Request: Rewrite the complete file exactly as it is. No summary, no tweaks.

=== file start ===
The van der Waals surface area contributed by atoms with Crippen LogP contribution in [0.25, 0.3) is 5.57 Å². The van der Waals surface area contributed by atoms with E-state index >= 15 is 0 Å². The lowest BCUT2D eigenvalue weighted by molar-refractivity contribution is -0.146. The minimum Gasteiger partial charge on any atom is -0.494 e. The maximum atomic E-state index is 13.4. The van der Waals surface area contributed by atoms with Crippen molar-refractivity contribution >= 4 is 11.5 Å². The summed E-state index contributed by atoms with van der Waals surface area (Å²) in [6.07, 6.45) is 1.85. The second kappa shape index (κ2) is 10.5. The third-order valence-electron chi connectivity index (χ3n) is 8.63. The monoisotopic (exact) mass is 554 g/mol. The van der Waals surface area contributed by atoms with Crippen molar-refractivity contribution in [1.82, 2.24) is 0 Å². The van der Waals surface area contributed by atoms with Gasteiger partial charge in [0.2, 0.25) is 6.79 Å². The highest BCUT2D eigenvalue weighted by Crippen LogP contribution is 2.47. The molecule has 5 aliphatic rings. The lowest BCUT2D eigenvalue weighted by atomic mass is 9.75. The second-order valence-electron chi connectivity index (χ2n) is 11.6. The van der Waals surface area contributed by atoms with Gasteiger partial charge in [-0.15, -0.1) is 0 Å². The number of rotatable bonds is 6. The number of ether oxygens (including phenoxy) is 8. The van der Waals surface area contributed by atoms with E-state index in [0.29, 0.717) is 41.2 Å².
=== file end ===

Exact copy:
The van der Waals surface area contributed by atoms with Crippen LogP contribution in [0.25, 0.3) is 5.57 Å². The van der Waals surface area contributed by atoms with E-state index >= 15 is 0 Å². The lowest BCUT2D eigenvalue weighted by molar-refractivity contribution is -0.146. The minimum Gasteiger partial charge on any atom is -0.494 e. The maximum atomic E-state index is 13.4. The van der Waals surface area contributed by atoms with Crippen molar-refractivity contribution >= 4 is 11.5 Å². The summed E-state index contributed by atoms with van der Waals surface area (Å²) in [6.07, 6.45) is 1.85. The second kappa shape index (κ2) is 10.5. The third-order valence-electron chi connectivity index (χ3n) is 8.63. The monoisotopic (exact) mass is 554 g/mol. The van der Waals surface area contributed by atoms with Crippen molar-refractivity contribution in [1.82, 2.24) is 0 Å². The van der Waals surface area contributed by atoms with Gasteiger partial charge in [0.2, 0.25) is 6.79 Å². The highest BCUT2D eigenvalue weighted by Crippen LogP contribution is 2.47. The molecule has 5 aliphatic rings. The lowest BCUT2D eigenvalue weighted by atomic mass is 9.75. The second-order valence-electron chi connectivity index (χ2n) is 11.6. The van der Waals surface area contributed by atoms with Gasteiger partial charge in [-0.15, -0.1) is 0 Å². The number of rotatable bonds is 6. The number of ether oxygens (including phenoxy) is 8. The van der Waals surface area contributed by atoms with E-state index in [0.29, 0.717) is 41.2 Å².